expression during these years. Everything was defined
by it:
traditions, religious conduct…you cross the Red Line and you’re on your own—you’ve thrown yourself to
the wolves!

I.

 

She started running crazily in the dark, afraid of her own shadow. Someone might shoot at her, either the enemy or one of her own by mistake. She ended up on a familiar street; she knew exactly where she was. She leaned against the wall with a sigh of relief. Was he worth the risk? ‘Yes! Yes! Yes!’ Her heart screamed. After picking up her car from a hidden corner of the street, she had to pass through two military checkpoints on her way home. The hospital card identifying her as a doctor was her lifesaver.

“Nora? I wasn’t expecting you tonigh
t. You aren’t sleeping at the 
hospital?” As usual, her mom was sitting in the same old ch
air across from the T.V. as she
watched the news.

The house was dark, and the refrigerator was almost empty. It had been the same since
her father was killed by
a mortar
two years ago. He had died like
many others—for no reason. He wasn’t fighting; he was just a casualty of war. Her mom wasn’t left with much. Most of their rental properties had been destroyed or were now occupied by refugees. Nora couldn’t wait to finish her last year of medical studies, to start her residency, and to earn some more money.

“I just came to check on you. I’ll be back tomorrow for at least three days straight.” She hated to lie to her mom, but was forced to do it. She couldn’t tell her about what she was
going through now in her life.
Tomorrow she would try to cross the line again, a real battlefield area separating Christians on one side from Muslims on the other. The militia there had started to call him and her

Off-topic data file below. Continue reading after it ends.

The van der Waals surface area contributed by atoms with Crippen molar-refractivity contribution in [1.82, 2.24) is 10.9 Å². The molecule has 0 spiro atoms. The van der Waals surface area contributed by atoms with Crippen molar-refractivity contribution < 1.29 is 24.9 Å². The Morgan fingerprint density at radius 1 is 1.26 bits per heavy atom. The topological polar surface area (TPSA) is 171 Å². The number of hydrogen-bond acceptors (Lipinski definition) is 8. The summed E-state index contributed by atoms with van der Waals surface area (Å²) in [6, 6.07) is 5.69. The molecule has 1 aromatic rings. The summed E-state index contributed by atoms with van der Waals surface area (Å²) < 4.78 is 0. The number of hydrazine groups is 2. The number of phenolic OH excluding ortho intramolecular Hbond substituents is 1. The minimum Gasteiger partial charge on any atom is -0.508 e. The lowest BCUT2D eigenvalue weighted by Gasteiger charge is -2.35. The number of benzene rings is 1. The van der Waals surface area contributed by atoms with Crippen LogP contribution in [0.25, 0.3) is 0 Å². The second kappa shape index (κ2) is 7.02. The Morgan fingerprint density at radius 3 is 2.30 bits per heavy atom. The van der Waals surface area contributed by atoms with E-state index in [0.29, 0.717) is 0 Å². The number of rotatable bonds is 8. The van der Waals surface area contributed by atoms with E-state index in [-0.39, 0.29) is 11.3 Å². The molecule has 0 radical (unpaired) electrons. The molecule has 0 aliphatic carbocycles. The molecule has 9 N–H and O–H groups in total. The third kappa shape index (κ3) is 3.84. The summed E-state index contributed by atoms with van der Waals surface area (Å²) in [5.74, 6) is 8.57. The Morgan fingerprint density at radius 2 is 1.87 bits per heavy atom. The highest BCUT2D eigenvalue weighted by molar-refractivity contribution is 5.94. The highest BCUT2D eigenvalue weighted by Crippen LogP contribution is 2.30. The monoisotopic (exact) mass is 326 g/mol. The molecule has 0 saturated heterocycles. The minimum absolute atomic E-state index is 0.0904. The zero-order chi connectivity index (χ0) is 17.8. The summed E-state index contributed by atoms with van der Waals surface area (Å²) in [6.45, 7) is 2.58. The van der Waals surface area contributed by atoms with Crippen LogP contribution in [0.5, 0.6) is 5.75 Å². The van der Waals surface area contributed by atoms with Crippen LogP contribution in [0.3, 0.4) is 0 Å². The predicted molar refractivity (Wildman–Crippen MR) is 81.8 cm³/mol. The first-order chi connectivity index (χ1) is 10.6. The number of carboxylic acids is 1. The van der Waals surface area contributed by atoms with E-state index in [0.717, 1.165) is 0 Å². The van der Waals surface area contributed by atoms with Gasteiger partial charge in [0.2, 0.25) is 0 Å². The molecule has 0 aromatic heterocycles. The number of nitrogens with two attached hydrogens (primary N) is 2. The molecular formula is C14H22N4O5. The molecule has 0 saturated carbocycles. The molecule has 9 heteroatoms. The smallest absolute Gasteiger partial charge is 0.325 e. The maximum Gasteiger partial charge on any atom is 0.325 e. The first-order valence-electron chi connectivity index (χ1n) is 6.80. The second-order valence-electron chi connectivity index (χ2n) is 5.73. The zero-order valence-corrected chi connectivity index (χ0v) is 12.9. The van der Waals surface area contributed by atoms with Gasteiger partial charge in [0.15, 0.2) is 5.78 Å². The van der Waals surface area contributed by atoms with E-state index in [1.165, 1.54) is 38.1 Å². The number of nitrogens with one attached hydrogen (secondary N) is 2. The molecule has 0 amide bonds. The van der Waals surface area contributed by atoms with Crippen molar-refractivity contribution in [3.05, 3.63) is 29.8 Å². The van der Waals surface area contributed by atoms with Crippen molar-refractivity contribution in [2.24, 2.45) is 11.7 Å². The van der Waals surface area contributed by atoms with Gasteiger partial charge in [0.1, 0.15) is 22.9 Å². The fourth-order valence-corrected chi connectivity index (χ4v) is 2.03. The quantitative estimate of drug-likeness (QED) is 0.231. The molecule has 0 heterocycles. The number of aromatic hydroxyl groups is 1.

"lovers of the front-lines."
Who would have imagined that she would end up like this, deeply involved with the forbidden, deeply in love with the enemy!

II.

 

Four months ago…

 

“Are you ready to leave?” Asked Nora’s best friend, Rheem. “I can’t wait just to get to the room, throw myself on the bed, and fall asleep. Are you on call tonight?”

“Yes, and I still have two patients to see before calling it quits for the day. I’m hoping no one will wake me up tonight.” Rheem left, and Nora stayed a little bit longer in the cafeteria to finish her coffee.

She still couldn’t believe that they were working at practically one of the safest places in the country: the psychiatric hospital. Located in the suburbs of Beirut, this huge convent belonged to an order of nuns, the Sisters of the Cross. It was built in the nin
eteenth century and was
divided into two parts. One part housed a huge ward for the treatment of mental diseases and a permanent home for the mentally retarded. The remaining part contained living quarters for the sisters, who were mostly dedicated to service inside the hospital. They did everything from cleaning to nursing to creating work for the mentally ill who would stay there forever, rejected by their families.

The hospital was built atop a hill
surrounded by woods where it had
a view of the Mediterranean Sea. When the war started, the governmental hospital for psychiatric patients got completely destroyed, which meant that the Convent of the Cross was the only one left in the area. Its reputation as a great hospital even extended into the neighboring Arab countries, and the hospital started receiving patients who needed the privacy of their own apartments or suites.